Can Upward Mobility Cost You Your Health?

The New York Times:

Americans love a good rags-to-riches story. Even in an age of soaring inequality, we like to think that people can still make it big here if they work hard and stay out of trouble. The socioeconomic reality of most of the last four decades — stagnant wages, soaring income and wealth inequality, and reduced equality of opportunity — have dented, but not destroyed, the appeal of the American dream.

Those who do climb the ladder, against the odds, often pay a little-known price: Success at school and in the workplace can exact a toll on the body that may have long-term repercussions for health.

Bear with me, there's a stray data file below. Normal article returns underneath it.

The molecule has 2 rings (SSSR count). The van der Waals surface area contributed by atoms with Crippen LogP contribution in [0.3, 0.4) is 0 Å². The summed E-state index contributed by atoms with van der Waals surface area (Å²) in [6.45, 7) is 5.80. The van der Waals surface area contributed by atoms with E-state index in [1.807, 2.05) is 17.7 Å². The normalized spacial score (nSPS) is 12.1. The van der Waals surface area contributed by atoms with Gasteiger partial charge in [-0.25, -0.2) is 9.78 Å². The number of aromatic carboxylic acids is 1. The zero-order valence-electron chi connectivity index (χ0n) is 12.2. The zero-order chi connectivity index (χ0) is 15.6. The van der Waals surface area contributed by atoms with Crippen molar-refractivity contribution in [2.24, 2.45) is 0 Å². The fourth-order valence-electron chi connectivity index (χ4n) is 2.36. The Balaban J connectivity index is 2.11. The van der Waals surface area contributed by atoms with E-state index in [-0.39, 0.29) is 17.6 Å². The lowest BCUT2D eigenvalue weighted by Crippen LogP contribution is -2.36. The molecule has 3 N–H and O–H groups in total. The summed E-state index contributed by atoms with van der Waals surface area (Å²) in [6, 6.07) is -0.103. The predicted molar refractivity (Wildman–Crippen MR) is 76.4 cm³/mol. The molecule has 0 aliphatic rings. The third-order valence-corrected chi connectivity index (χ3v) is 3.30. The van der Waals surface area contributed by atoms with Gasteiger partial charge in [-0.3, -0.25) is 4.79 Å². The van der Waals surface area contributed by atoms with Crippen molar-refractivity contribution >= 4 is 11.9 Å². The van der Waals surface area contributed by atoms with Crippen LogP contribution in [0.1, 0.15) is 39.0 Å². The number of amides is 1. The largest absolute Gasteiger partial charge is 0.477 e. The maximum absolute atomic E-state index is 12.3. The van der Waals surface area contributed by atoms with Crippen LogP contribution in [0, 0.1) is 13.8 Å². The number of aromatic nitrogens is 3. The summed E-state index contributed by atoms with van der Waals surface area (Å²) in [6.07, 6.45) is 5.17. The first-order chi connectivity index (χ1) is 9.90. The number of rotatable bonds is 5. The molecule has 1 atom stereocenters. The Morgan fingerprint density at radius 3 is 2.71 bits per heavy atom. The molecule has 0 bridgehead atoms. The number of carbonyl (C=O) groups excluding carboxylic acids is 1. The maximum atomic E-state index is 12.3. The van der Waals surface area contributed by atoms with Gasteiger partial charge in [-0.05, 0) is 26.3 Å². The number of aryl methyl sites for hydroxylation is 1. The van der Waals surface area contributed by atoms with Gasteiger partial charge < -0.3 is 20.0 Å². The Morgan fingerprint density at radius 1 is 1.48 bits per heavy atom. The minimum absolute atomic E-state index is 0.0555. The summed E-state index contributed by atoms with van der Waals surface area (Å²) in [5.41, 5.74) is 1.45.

Among American children there are wide socioeconomic gaps on many dimensions of well-being: school achievement, mental health, drug use, teenage pregnancy and juvenile incarceration, to name just a few. Despite the risks that lower-income children face, we also know that a significant minority beat the odds. They perform admirably in school, avoid drugs and go on to college.

Read the whole story: The New York Times

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